Claude Tozer

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Claude Tozer
Personal information
Full name Claude John Tozer
Born (1890-09-27)27 September 1890
Sydney, New South Wales
Died 21 December 1920(1920-12-21) (aged 30)
Lindfield, New South Wales
Batting style Right-hand bat
Relations Percie Charlton (uncle)
Domestic team information
Years Team
1911–20 New South Wales
First-class debut 24 February 1911 New South Wales v South Africans
Last First-class 3 December 1920 Australians v Marylebone Cricket Club
Career statistics
Competition First-class
Matches 7
Runs scored 514
Batting average 46.72
100s/50s 1/5
Top score 103
Balls bowled 0
Wickets 0
Bowling average -
5 wickets in innings 0
10 wickets in match 0
Best bowling -
Catches/stumpings 4/0
Source: Cricinfo, 12 December 2008

Claude John Tozer DSO (27 September 1890 – 21 December 1920) was an Australian medical doctor and first-class cricketer who played for New South Wales. He was the nephew of Australian Test cricketer Percie Charlton.

The son of a Bank of New South Wales official, John and Beatrice Tozer (née Charlton), he was educated at Sydney Church of England Grammar School. Whilst at the school he was a member of the Cadet Corps attaining the rank of cadet officer. He graduated from the University of Sydney with a Bachelor of Medicine in 1914. Whilst at the university he played for the university's cricket club and was a member of their premiership winning team in 1913-14.[1]

A right-handed batsman, Tozer juggled his early cricket career with medical studies at university and as a resident at the Royal Hospital for Women, Paddington. Before the war, Tozer played four first-class matches for New South Wales as a middle order batsman.[2]

In May 1915 he enlisted in the army with the rank of Captain and was posted to the 1st Field Ambulance, Australian Army Medical Corps at Gallipoli. After the evacuation he was hospitalised in Egypt with paratyphoid in early 1916. Later in 1916 he served on the western front and was wounded severely in the head and right leg in July 1916 during the Battle of Pozières. Following an extended convalescence he returned to France in January 1917 and served in various capacities in hospitals and field units. He was promoted to the rank of Major in June 1917. In November he was mentioned in dispatches by the Commander of British Forces, Field Marshal Douglas Haig for "distinguished and gallant service and devotion to duty in the field" and awarded the Distinguished Service Order.[3]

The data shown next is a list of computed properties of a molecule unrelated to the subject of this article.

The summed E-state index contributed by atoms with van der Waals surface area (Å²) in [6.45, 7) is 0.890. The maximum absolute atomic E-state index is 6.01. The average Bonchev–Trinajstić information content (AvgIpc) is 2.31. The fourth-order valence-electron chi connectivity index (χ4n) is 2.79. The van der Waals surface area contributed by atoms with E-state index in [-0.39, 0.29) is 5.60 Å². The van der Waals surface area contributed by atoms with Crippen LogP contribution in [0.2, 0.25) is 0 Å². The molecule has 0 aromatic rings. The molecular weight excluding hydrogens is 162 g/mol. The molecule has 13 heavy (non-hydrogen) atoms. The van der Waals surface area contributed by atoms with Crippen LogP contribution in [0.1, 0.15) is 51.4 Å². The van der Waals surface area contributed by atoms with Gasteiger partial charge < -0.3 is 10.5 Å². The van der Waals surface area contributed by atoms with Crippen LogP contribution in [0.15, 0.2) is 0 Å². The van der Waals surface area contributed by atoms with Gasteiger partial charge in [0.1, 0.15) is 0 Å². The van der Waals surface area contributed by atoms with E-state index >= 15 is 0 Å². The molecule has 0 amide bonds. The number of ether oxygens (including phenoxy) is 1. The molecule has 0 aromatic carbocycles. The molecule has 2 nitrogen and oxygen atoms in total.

Returning to Australia in early 1919 he resumed his duties with the state cricket team, this time as an opening batsman. In 1919/20 he played his fifth first-class match, against Queensland at Brisbane and made innings of 51 and 103.[4] He also made his Sheffield Shield debut that season, at the SCG against South Australia and scored 37 in the first innings before being run out.[5] Tozer was by now working as a general practitioner on Sydney's North Shore.

His prolific 1920-21 season in grade cricket, which saw him make 452 runs in three matches earned him selection for an Australian XI to play against the touring MCC. Opening the batting, he made a pair of half centuries.[6]

Tozer was due to play as NSW captain in a match against Queensland on 1 January 1921 but on 21 December, at Lindfield in Sydney, he was shot three times and killed by a depressed married female patient who had fallen in love with him.[7][8] At her trial the woman, Dorothy Mort was found not guilty on the ground of insanity [9] but was imprisoned in Long Bay Gaol at the Governor's pleasure, and was released nine years later.

A non-fiction book describing the case, Mrs Mort's Madness, by Suzanne Falkiner, was published by Xoum in December 2014.

See also[edit]

References[edit]

  1. ^ "It just isn't cricket". The Royal Australasian College of Surgeons. Retrieved 11 December 2008. 
  2. ^ "First-Class Matches played by Claude Tozer". CricketArchive. 
  3. ^ "It's an Honour". Australian Government. Retrieved 11 December 2008. 
  4. ^ "Queensland v New South Wales 1919/20". CricketArchive. 
  5. ^ "New South Wales v South Australia 1919/20". CricketArchive. 
  6. ^ "Australian XI v Marylebone Cricket Club 1920/21". CricketArchive. 
  7. ^ "Drug dealers, backstreet abortionists and a deadly femme fatale: Fascinating mugshots of women prisoners from 1920s Australia". Daily Mail. London. 19 February 2012. 
  8. ^ "It just isn't cricket". The Royal Australasian College of Surgeons. Retrieved 2008-12-11. 
  9. ^ "Hell hath no fury ...". Cricinfo. 

External links[edit]